Trevor had just started to climb the steps of the wagon when he turned and saw the horses started rearing up on their hind legs, their eyes open wide and snorting with their nostril flared out—they started whining. It was really starting to get foggy now, and he could hardly see his father or the horses. Then all of a sudden, he saw a strange glow and a form of something. He didn't know if Papa had seen it or not. Trevor could see a little because he was standing on the steps; he could hear Papa trying to calm the horses. And then all of a sudden, Trevor saw it—Was it a woman? Yes, it was. She was standing there right in the middle of the horses. The fog had cleared a little, and he could see a women wearing a long black robe. She had long fingernails. Her face was pale, and she had a long, crooked nose with a big wart right on the end of it. Her long, pure white hair hung all the way down her back.
She was so frightful; just then, Trevor's father yelled at him, "Trevor, go to the wagon. Get inside. Make sure Charlie and Daisy are in with Mama and lock the door! Hurry, it's the Banshee Witch. Run, Trevor, run." At that moment, she screamed a terrible screeching sound, and while she screamed, she combed through her hair and then threw the comb on the ground. As she did this, lighting struck and a loud thundering sound shook the ground. All the horses took off running in all directions. Trevor's papa couldn't stop them. The horses squeezed through wagons, jumped over the fences, and stampeded completely out of sight.
Everyone came running out. "What was that? Oh my god," said Trevor's mother, "Where are the horses, Eddie? We must get them back, and where is Trevor?" Charlie started looking around. When he spotted Trevor behind one of the wagons, he said, "There he is, Mama." Charlie took off running over to him.
"Are you OK, Trevor? What happened? We were sitting in the wagon and heard a screaming sound. Mama and Daisy jumped up and went to the door, but Mama wouldn't let me come out. I wanted to help you, but mama wouldn't let me. I'm sorry!"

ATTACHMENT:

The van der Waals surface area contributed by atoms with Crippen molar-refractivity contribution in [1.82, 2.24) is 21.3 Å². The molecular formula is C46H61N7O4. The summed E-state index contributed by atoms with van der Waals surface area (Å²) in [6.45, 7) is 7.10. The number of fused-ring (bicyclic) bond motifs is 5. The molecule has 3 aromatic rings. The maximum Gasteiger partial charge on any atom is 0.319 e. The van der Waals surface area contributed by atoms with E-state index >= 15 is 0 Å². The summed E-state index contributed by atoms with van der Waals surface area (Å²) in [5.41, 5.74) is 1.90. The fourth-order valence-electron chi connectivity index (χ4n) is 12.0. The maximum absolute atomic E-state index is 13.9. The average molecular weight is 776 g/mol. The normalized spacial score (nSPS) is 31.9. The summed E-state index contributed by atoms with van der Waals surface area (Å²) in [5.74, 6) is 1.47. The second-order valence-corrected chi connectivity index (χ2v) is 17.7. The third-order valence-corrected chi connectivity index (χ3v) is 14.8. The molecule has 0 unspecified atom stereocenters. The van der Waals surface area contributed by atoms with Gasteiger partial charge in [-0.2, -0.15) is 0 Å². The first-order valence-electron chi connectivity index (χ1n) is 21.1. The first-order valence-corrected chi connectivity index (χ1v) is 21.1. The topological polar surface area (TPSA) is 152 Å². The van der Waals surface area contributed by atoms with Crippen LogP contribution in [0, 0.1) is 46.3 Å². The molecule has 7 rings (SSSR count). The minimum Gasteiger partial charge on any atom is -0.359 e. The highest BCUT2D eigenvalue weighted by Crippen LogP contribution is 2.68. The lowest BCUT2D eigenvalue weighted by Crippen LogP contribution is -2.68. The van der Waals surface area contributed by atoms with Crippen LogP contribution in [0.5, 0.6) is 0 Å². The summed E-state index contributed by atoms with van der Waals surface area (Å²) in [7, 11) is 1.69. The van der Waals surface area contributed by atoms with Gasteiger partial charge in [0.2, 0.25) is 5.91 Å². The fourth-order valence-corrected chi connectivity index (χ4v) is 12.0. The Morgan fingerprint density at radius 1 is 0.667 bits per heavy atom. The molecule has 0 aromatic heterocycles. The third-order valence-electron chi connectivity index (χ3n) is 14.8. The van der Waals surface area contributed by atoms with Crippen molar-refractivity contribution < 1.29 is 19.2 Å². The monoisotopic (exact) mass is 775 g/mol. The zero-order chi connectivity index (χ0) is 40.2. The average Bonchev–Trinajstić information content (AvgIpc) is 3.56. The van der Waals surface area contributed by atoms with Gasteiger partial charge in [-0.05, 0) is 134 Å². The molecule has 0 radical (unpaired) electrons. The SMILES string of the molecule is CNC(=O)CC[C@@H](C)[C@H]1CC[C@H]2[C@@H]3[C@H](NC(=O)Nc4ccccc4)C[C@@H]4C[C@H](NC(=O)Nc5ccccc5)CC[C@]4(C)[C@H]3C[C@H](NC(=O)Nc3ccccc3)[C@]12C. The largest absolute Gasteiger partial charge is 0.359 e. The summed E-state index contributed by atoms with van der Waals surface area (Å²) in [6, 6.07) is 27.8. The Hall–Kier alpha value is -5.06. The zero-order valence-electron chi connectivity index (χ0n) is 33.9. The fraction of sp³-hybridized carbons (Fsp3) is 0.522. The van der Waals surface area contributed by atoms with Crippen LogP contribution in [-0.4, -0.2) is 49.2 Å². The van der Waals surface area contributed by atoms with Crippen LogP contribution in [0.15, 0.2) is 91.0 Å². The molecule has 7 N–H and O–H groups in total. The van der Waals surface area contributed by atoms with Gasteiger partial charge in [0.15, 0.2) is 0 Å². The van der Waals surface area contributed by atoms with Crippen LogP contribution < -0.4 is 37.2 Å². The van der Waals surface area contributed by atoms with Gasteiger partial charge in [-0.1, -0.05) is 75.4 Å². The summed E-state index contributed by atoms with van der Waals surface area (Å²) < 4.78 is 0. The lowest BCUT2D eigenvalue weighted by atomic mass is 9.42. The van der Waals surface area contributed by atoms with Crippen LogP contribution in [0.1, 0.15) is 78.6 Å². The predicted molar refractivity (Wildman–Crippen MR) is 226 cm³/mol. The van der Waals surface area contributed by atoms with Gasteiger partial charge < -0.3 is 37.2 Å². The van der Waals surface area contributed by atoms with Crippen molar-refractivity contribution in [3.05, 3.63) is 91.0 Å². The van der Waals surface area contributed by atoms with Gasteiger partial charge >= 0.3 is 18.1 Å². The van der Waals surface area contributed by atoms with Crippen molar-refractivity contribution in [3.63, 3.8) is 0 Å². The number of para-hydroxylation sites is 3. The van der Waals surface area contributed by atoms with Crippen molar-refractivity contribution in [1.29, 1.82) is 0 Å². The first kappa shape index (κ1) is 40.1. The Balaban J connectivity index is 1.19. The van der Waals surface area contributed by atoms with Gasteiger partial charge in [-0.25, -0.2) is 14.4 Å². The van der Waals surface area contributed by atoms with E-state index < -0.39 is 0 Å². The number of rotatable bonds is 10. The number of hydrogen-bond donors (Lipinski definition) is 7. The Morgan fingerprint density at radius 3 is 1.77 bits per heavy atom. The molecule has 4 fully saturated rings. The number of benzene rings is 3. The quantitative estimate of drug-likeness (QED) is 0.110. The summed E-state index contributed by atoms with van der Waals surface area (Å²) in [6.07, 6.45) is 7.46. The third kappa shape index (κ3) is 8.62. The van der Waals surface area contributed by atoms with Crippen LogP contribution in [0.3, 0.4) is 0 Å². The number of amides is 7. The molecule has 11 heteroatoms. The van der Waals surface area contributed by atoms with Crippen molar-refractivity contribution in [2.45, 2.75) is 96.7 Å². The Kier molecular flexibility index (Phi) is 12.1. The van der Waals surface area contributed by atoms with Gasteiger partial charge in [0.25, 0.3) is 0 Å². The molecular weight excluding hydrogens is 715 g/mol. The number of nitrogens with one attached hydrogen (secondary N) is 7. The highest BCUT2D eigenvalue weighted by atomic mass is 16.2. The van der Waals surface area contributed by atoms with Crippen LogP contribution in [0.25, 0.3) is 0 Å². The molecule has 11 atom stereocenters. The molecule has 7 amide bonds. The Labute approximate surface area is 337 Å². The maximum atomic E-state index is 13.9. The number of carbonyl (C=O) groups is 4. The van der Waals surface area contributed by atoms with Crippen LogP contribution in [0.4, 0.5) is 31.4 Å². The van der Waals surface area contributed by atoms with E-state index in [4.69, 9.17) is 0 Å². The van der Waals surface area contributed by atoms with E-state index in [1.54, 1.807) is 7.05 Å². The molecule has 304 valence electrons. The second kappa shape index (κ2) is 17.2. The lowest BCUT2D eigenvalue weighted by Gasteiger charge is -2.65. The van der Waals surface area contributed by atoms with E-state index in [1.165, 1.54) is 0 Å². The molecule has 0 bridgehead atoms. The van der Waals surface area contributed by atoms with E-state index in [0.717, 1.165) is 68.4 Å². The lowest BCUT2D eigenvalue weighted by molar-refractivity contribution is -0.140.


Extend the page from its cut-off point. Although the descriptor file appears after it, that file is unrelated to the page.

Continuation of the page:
"It's all right, Charlie."
Trevor grabbed his arm and whispered, "It was absolutely incredible! You should have seen it!" Charlie was about to ask what he was talking about when Papa yelled, "We have to get the horses. We'll need everyone's help. Let's go!" All the performers took off in different directions to gather what horses they could catch. It took about an hour or so to get all the horses back, and settled with that done, everyone went to bed. Trevor and Charlie lay in the dark. After a few minutes, Trevor reached over and tugged on Charlie's pyjama top and whispered, "Charlie, are you awake?"
"Of course, I am. It's kind of hard to sleep after all that commotion!"
"Charlie, if I show you something, will you promise not to tell Mama and Papa?"
"Promise." Trevor lit a candle and then grabbed his pants, put his hand in his pocket, and pulled out this silver comb. "Look!"
"What is that?" said Charlie.
"It's from the Banshee."
"The Banshee, the witch!" said Trevor.
"What are you going to do with it?" asked Charlie.
"Well," said Trevor, "I thought it might come in handy."
"Come in handy!" said Charlie. Trevor smiled and said, "Well, I was thinking one day, I might be in the cage with a big group of tigers, and if they should all jump on me at the same time, I could throw down the comb, and the lighting would really scare them!"
"Well, that's a good thought," said Charlie, "but—"
"But what?" said Trevor.
"Well, what if she wants it back? What if she comes after us?" said Charlie.
"Oh, I didn't think of that!" said Trevor, "Not that I'm scared of the Banshee. No, it's Mama and Papa, we have to worry about!" Both boys laughed themselves to sleep.
Early morning was approaching. The sun had not come up, and it was still foggy out. You could hardly see lights on in the distant farmhouses, but you could hear the roosters saying, "cock-a-doodle-doo!" which meant it was time to get up. Trevor and Charlie heard their father's footsteps and knew exactly what he was going to say: "Come on, boys, let's get the horses harnessed and hooked up to the wagons while your mother and Daisy cook breakfast. Then we'll eat and start out." They finished their chores and went to clean up for breakfast.
Excerpted from The Adventures of Trevor and the Tiger by Bonnie Bale - Seidon Copyright © 2012 by Bonnie Bale - Seidon. Excerpted by permission of Trafford Publishing. All rights reserved. No part of this excerpt may be reproduced or reprinted without permission in writing from the publisher.